I’m taking a break from Education (2.0) to spend some time trying to understand how we might transform local government with information technology, especially via social media. Gartner defines “Government 2.0” as the use of information technology to socialize and commoditize government services, processes and data.
A few months ago, I blogged about “Getting all A’s in school” to motivate the use of social media in education. For this post, I’ll “play” with a similar theme to motivate the use of social media in local government to facilitate:
- Accountability and Advocacy
- Business (public)
- Emergency preparedness and Engagement
We don’t want to give any F’s and in any case, this is just a gimmick to get some ideas flowing!
Accountability and Advocacy
As in my education post, government can do a much better job of advocacy by being more accountable as a result of transparency in its interaction with the citizens it serves. In a manner similar to what I described for education, social media between government and citizens could document government’s value to its citizens.
In conducting the people’s “business” government can deliver services more effectively and efficiently via information technology.
As a result, communication between government and its citizens would be vastly improved!
Citizens would have greater opportunity to be heard!
Emergency preparedness/public safety and Engagement
It’s time to get practical…especially since I now live in Florida where severe hurricanes can disrupt the lives of millions of people! Due to our ability to forecast their potential severity, many lives can be saved by emergency preparedness. Especially since my county’s early social media efforts are being led by Seminole County Emergency Management, this is the best place to do more. Furthermore, my faith-based friends back in central Indiana where I lived previously are experimenting with Twitter to promote readiness. Even more is possible as efforts such as CrisisCommons suggest. I am especially intrigued by the application of the Ushahidi product Crowdmap to handle information coming out of a crisis. What is most encouraging is the pending FEMA certification of a course titled “Social Media for Natural Disaster Response and Recovery” offered by the National Disaster Preparedness Training Center (NDPTC).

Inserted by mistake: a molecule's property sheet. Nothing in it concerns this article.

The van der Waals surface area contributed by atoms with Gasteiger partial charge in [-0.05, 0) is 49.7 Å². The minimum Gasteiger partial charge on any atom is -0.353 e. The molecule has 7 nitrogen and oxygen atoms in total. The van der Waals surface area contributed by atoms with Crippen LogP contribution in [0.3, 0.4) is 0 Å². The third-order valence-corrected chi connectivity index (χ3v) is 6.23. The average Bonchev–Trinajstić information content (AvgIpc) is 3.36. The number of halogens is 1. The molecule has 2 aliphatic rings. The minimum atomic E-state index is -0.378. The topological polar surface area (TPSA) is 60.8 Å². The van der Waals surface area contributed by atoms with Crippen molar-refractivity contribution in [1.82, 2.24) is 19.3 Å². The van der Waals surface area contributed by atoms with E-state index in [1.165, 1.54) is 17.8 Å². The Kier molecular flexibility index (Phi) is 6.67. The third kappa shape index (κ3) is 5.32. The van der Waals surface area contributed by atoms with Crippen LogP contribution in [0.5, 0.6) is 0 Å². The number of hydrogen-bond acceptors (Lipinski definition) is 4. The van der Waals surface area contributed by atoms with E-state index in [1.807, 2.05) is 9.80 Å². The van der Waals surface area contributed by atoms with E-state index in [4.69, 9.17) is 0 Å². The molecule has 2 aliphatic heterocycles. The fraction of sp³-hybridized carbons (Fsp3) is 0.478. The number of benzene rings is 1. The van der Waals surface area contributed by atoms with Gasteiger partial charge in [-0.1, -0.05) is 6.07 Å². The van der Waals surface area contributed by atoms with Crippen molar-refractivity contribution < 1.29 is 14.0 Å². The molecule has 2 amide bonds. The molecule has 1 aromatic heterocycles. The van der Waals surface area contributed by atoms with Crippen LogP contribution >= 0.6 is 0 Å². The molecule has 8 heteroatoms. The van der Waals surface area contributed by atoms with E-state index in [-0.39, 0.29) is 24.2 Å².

Perhaps, public safety is another likely area to try with service providers such as Nixle which publishes alerts via text messaging as well as experiments with Twitter by neighboring Orlando Police.
No matter which grade you give your local government, it could get a better grade by using information technology and social media to engage its citizens!
Where do we go from here?
Perhaps, it’s time to convene a CityCamp, an international unconference series and online community focused on innovation for municipal governments and community organizations.
I’m going to share this with my County Manager…what will you do for your community?